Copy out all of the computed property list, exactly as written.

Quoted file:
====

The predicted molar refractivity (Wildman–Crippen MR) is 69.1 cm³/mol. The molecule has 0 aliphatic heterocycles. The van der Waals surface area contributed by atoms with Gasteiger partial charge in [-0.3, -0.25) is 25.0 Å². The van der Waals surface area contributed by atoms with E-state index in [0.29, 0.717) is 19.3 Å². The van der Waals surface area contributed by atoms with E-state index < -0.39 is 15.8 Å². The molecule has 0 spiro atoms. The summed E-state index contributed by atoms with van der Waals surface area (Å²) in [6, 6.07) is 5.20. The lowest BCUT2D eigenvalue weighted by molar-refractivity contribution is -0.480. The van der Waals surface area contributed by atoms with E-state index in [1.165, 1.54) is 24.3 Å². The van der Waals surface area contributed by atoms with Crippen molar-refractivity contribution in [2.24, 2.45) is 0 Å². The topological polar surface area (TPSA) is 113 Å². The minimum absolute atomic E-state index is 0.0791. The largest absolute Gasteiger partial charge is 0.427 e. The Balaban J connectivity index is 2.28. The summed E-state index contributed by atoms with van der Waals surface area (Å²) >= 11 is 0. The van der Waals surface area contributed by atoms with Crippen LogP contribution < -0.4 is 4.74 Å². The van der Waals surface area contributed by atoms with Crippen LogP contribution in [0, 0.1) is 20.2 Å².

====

The predicted molar refractivity (Wildman–Crippen MR) is 69.1 cm³/mol. The molecule has 0 aliphatic heterocycles. The van der Waals surface area contributed by atoms with Gasteiger partial charge in [-0.3, -0.25) is 25.0 Å². The van der Waals surface area contributed by atoms with E-state index in [0.29, 0.717) is 19.3 Å². The van der Waals surface area contributed by atoms with E-state index < -0.39 is 15.8 Å². The molecule has 0 spiro atoms. The summed E-state index contributed by atoms with van der Waals surface area (Å²) in [6, 6.07) is 5.20. The lowest BCUT2D eigenvalue weighted by molar-refractivity contribution is -0.480. The van der Waals surface area contributed by atoms with E-state index in [1.165, 1.54) is 24.3 Å². The van der Waals surface area contributed by atoms with Crippen molar-refractivity contribution in [2.24, 2.45) is 0 Å². The topological polar surface area (TPSA) is 113 Å². The minimum absolute atomic E-state index is 0.0791. The largest absolute Gasteiger partial charge is 0.427 e. The Balaban J connectivity index is 2.28. The summed E-state index contributed by atoms with van der Waals surface area (Å²) >= 11 is 0. The van der Waals surface area contributed by atoms with Crippen LogP contribution < -0.4 is 4.74 Å². The van der Waals surface area contributed by atoms with Crippen LogP contribution in [0, 0.1) is 20.2 Å².